These examples are written for Postgres, which represents its system catalog as a set of views in the information_schema schema, compatible with the SQL-92 ANSI standard. These examples also use Postgres' "string_agg()" aggregate function to convert columns of column names to string expressions. Equivalent functionality is available in some other DBMSs (e.g., "group_concat()" in MySQL/MariaDB, and "for xml_path" expressions in Microsoft SQL Server prior to 2017). These examples use the execsql script language to eliminate dependence on any DBMS-specific language extensions.
Some DBMSs support a form of the SQL-standard MERGE (or "upsert") statement, which allows both UPDATE and INSERT operations to be done in a single statement. The first example below illustrates the use of a MERGE statement, and the second example illustrates the use of separate UPDATE and INSERT statements. These examples assume that the new data are staged in a table with the same name as the base table, but in a different schema (e.g., a staging schema). Column names in the base table and staging table must be identical, and types compatible. Base tables may contain some columns that should not be updated using new data, such as autonumber columns and columns that are populated by triggers—these example scripts accept a list of column names that are to be excluded from the merge operation. Table and column names are not quoted in these examples, assuming that the database has been created using the DBMS' naming rules for unquoted identifiers.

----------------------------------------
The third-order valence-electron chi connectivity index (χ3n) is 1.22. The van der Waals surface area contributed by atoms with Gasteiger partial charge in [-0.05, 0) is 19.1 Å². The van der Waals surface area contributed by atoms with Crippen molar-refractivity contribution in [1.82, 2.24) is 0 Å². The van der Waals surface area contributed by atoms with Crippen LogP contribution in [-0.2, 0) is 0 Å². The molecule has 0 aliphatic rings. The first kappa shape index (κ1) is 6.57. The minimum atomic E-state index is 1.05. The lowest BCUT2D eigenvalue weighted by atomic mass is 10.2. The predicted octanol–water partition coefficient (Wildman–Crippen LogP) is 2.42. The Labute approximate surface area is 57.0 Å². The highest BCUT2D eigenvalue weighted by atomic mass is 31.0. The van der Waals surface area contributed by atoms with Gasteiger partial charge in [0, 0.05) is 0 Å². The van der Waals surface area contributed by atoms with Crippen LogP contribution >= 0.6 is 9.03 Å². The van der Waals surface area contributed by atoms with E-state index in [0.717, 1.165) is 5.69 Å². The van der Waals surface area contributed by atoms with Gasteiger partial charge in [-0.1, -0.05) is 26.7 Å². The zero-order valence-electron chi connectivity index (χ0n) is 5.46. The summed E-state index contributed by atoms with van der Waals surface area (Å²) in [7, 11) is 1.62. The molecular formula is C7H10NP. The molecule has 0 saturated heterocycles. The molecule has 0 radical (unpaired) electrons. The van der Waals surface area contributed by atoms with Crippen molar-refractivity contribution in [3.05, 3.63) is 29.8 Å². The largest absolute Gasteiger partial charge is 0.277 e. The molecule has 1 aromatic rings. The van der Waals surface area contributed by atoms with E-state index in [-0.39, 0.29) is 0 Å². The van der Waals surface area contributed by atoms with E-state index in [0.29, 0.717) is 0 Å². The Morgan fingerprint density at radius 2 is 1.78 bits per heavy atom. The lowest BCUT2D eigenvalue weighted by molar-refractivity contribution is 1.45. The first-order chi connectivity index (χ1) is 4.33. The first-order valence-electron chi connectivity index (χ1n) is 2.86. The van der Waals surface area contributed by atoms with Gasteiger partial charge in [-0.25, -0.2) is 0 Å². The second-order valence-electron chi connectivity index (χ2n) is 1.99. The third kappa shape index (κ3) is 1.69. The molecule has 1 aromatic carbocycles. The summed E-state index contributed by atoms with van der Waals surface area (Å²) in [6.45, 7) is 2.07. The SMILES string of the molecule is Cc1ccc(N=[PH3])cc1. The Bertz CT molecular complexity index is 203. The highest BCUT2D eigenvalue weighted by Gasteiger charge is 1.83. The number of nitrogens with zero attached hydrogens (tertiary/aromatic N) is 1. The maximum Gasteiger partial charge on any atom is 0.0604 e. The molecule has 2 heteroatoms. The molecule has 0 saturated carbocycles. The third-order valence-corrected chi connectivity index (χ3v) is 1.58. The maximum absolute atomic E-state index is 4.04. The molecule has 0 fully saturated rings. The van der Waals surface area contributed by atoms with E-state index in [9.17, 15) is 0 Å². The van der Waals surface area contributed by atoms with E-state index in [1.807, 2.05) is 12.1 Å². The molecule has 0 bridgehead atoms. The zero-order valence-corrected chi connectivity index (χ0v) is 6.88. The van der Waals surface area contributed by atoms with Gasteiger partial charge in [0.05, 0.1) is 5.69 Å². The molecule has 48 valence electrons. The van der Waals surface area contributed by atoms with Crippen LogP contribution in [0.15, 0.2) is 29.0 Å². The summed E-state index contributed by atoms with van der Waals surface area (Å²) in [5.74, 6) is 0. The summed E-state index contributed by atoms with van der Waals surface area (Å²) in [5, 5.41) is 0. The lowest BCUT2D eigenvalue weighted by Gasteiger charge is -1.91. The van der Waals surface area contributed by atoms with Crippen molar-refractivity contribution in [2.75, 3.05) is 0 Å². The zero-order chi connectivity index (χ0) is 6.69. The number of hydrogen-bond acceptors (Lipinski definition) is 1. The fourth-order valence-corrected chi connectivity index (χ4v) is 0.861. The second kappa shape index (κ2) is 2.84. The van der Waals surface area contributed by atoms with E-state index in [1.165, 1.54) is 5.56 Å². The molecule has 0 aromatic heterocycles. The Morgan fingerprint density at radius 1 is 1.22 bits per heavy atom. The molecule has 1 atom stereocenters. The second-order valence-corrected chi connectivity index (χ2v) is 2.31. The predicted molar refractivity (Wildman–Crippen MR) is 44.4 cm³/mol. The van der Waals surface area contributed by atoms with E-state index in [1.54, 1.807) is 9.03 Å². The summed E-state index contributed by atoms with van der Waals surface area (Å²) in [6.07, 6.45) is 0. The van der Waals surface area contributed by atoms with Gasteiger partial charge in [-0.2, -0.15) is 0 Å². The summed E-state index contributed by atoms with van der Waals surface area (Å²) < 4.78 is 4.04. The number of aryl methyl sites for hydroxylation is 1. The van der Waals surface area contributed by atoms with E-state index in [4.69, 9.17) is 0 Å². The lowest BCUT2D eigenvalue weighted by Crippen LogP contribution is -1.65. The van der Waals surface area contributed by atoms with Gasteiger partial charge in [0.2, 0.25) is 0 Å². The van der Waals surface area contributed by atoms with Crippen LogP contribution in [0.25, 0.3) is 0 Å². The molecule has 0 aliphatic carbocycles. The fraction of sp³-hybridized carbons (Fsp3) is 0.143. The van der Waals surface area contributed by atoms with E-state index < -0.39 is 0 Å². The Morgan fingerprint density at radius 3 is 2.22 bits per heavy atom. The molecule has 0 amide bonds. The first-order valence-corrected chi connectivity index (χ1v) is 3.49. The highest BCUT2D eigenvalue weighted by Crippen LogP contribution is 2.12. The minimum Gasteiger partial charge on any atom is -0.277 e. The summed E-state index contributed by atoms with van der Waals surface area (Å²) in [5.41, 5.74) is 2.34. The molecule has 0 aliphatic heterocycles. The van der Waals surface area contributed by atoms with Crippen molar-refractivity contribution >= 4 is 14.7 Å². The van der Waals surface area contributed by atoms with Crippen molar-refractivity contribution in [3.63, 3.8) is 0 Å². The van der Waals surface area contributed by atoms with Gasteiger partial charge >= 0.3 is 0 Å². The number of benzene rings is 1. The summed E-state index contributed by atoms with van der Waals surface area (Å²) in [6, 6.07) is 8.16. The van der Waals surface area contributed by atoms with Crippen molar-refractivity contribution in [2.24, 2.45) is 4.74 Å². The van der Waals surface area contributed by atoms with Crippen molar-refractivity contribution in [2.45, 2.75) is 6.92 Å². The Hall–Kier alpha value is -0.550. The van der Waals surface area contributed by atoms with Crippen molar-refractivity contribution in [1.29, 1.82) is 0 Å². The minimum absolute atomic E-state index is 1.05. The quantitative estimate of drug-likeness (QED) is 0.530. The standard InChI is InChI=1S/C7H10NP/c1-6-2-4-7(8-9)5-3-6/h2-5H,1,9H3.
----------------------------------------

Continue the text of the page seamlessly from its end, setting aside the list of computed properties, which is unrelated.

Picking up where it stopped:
Example 1. Generating a MERGE Statement for Any TablePostgres uses a non-standard form of the MERGE statement: the INSERT statement supports an ON CONFLICT clause that specifies the action to be taken when there are key conflicts between the base table and the incoming data.
The SQL for the merge statement is generated and executed by an execsql SCRIPT metacommand. The schema names, table name, and list of columns to exclude are specified as execsql substitution variables.
This script can be used by running the following execsql metacommands:
Example 2. Generating Separate UPDATE and INSERT Statements for Any Table
A merge statement is convenient for automatic integration of new data into an existing base table, but there are some conditions under which the use of separate UPDATE and INSERT statements may be necessary or desirable. In particular:
- The DBMS in use doesn't support any form of merge statement.
- You want to be able to review the data to be modified or inserted before changes are made.
- You want to log all of the data changes.
Example 3. Automatically Merging Data for Multiple Tables
Merge operations may need to be performed on multiple database tables for a single incoming data set. Carrying out this process can be simplified by creating a list of all of the tables to be updated, using the information schema to sort that list of tables into dependency order, and then using one of the merging scripts from Example 1 or Example 2 to modify data in the base tables. This example uses the recursive CTE from http://splinterofthesingularity.blogspot.com/2017/12/ordering-database-tables-by-foreign-key.html to order the tables, and then uses the script from Example 2 to perform the data updates. The table of table names that drives this process includes the following columns:
- table_name — The name of the table to be updated.
- exclude_cols — A comma-delimited list of quoted column names identifying the columns that are not to be updated.
- display_changes — A value of "Yes" or "No" to indicate whether data modifications for the corresponding table should be displayed to the user, allowing him or her to allow or disallow those changes.
- display_final — A value of "Yes" or "No" to indicate whether the the final data table, after the data merge, should be displayed to the user.
Thanks to Elizabeth Shea for simplifying the update statement generation in the UPSERT_ONE script.